I flew out to Rosedale and checked on ground speed. 20 to 25 kph. This was at an altitude of 800 meters.

I turned to the landing field and noted the trees were showing a howling west wind. The trees were bent. The grass in the landing field was showing gusts and waves. I set up at the west end of the field and slowly hovered down. At 500 meters the winds were more intense. I did bar when I realized I would not make the landing field. Too low for safety on bar. I chose the median and hovered down to a no step landing. Killed the wing in the lee of a large tree. No issues.

Lesson learned. 'Never fly without a functioning radio!!' Updates are critical on wind conditions, other pilots in the air, their location, their abilities, and general safety. Once on the ground the cell phone was a godsend in terms of learning what occurred and in terms of retrievals.

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Re: Hard Lessons - a discussion starter

Postby Martin » Mon Jul 09, 2018 9:24 am

Thanks for sharing... Makes me want to look up more techniques on killing a wing in super strong conditions. I do a fare bit of kiting in Strongish air but it would be good to have skills for when conditions take an unexpected crap.

Regarding radios, nice when they work... But don't count on them! Most people don't take the time to make sure they bullet proof and have backups for when they fail.... And they will. One frustration I find in the lower mainland is how much bs ends up puking out of the com with bad radio etiquette and usage that I find myself pulling the plug. That said, they are a great safety feature if used right.

Can't help but comment about the pilot that landed in the subdivision. No offence intended and I know this is going to be unpopular... But I don't care anymore (having been around this sport for 45 + years) ..... I know ultralight kits are a fashion, the lighter and simpler your gear the greater the cool freedom factor is but to the pilot in the vid, you look nicely prepped for a day kicking back on a sandy beach but for a day of aviation? Over rugged mountain terrain?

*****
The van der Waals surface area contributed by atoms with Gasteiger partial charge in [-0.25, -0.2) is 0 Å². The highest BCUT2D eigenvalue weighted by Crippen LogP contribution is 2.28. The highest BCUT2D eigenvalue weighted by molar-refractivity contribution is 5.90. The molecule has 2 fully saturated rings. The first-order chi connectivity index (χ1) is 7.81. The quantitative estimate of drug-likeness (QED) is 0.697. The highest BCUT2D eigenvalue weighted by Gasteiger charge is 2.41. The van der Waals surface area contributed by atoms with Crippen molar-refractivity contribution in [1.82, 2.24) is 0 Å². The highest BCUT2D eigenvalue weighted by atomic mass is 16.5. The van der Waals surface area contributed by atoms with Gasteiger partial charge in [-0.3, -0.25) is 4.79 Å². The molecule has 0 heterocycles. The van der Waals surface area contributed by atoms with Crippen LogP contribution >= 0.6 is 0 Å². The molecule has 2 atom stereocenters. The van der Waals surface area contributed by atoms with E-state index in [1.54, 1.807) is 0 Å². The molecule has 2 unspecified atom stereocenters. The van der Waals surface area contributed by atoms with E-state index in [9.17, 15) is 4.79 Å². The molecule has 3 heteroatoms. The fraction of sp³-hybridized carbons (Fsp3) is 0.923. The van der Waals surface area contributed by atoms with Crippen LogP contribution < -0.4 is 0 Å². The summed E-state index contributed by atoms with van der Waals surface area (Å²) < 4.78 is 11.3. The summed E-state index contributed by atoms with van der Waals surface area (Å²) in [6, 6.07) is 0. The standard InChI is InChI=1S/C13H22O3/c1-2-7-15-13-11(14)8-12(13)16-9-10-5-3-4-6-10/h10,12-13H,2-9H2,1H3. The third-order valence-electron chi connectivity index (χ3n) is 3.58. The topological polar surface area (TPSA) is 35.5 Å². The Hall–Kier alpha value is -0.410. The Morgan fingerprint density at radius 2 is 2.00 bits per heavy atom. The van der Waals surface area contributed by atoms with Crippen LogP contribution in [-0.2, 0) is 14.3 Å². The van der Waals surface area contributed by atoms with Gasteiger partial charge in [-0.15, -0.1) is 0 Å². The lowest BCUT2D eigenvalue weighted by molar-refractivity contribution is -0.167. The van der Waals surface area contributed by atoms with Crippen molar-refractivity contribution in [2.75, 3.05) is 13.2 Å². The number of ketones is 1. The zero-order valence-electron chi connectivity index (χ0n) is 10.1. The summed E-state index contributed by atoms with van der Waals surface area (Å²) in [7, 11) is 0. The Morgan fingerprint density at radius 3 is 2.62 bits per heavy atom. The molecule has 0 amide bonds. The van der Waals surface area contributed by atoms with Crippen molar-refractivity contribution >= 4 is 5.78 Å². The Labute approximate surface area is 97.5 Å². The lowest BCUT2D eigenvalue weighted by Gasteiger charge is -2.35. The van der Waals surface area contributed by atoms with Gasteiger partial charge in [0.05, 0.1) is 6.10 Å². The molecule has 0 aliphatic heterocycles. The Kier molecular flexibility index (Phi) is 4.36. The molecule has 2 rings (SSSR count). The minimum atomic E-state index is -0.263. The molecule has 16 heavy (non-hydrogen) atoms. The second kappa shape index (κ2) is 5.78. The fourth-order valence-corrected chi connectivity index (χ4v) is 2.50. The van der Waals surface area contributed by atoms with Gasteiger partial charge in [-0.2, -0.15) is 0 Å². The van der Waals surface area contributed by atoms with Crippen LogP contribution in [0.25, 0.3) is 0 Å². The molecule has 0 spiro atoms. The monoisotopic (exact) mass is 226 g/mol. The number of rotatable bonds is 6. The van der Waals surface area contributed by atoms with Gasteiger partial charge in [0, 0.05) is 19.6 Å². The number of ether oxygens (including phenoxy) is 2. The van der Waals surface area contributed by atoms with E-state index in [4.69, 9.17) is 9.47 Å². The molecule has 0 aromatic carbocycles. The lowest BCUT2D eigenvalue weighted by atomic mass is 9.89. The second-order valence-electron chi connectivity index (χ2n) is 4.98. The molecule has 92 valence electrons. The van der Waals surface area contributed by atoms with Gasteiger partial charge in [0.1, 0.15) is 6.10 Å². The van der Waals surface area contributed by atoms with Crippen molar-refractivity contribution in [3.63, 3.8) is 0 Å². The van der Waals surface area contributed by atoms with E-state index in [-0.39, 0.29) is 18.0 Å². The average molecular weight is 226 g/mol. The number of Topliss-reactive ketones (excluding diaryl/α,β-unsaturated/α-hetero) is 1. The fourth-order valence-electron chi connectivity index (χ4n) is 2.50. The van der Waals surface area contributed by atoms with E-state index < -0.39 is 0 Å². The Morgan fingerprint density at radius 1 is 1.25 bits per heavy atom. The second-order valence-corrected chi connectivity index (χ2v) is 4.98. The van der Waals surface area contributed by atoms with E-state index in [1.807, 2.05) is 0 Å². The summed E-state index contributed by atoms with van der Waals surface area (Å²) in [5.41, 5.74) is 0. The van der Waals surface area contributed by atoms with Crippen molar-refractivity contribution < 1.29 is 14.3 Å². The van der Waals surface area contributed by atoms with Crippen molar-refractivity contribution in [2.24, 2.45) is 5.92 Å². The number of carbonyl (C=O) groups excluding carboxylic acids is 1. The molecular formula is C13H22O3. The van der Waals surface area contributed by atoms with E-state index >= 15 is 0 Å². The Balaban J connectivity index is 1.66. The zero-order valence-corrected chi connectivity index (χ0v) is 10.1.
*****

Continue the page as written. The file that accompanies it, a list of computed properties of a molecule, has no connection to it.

Light weight runners? No gloves? Shorts?

Seriously, being prepared is an underpinning of surviving a long time in this rediculously dangerous sport. Proper boots, gloves (even if they are nice simple kiting gloves) full leg covers... Enough clothing that you could spend a night hanging in a tree? Or at least enough coverage to survive a brisk drag through some gravel and concrete in a unfinished subdivision?

I know it's tempting to just hang with the flip flops and Tee shirt and shorts for a little pop off a coastal site in the summer... The posting is a good example of how even the most binine of conditions can go bad.

Fyi, back in the late 80's we were stupid. Had a day where we ignored some wild weather forecasts.... Several of us got in the air and winds went nuts... 50km, gusting 80km... Lucky nobody died. Radio communication did stop others from launching... And inform others that if you were in the air if was time to bring your "game" or die.

Grumpy old man....

Comrade Martin